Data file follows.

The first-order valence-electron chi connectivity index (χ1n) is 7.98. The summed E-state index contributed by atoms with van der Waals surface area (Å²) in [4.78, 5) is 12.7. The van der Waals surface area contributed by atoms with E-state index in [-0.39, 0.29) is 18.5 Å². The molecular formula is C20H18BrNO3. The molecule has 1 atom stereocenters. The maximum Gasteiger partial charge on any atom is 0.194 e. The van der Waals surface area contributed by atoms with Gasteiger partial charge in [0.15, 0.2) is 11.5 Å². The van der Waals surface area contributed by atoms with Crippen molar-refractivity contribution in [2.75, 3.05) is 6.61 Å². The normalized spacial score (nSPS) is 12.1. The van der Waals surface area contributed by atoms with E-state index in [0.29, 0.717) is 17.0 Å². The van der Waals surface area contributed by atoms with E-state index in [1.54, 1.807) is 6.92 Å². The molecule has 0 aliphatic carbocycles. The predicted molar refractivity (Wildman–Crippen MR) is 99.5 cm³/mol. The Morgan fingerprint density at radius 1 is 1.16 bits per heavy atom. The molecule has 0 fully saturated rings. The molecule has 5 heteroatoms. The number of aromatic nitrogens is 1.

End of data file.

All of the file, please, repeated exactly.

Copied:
The first-order valence-electron chi connectivity index (χ1n) is 7.98. The summed E-state index contributed by atoms with van der Waals surface area (Å²) in [4.78, 5) is 12.7. The van der Waals surface area contributed by atoms with E-state index in [-0.39, 0.29) is 18.5 Å². The molecular formula is C20H18BrNO3. The molecule has 1 atom stereocenters. The maximum Gasteiger partial charge on any atom is 0.194 e. The van der Waals surface area contributed by atoms with Gasteiger partial charge in [0.15, 0.2) is 11.5 Å². The van der Waals surface area contributed by atoms with Crippen molar-refractivity contribution in [2.75, 3.05) is 6.61 Å². The normalized spacial score (nSPS) is 12.1. The van der Waals surface area contributed by atoms with E-state index in [0.29, 0.717) is 17.0 Å². The van der Waals surface area contributed by atoms with E-state index in [1.54, 1.807) is 6.92 Å². The molecule has 0 aliphatic carbocycles. The predicted molar refractivity (Wildman–Crippen MR) is 99.5 cm³/mol. The Morgan fingerprint density at radius 1 is 1.16 bits per heavy atom. The molecule has 0 fully saturated rings. The molecule has 5 heteroatoms. The number of aromatic nitrogens is 1.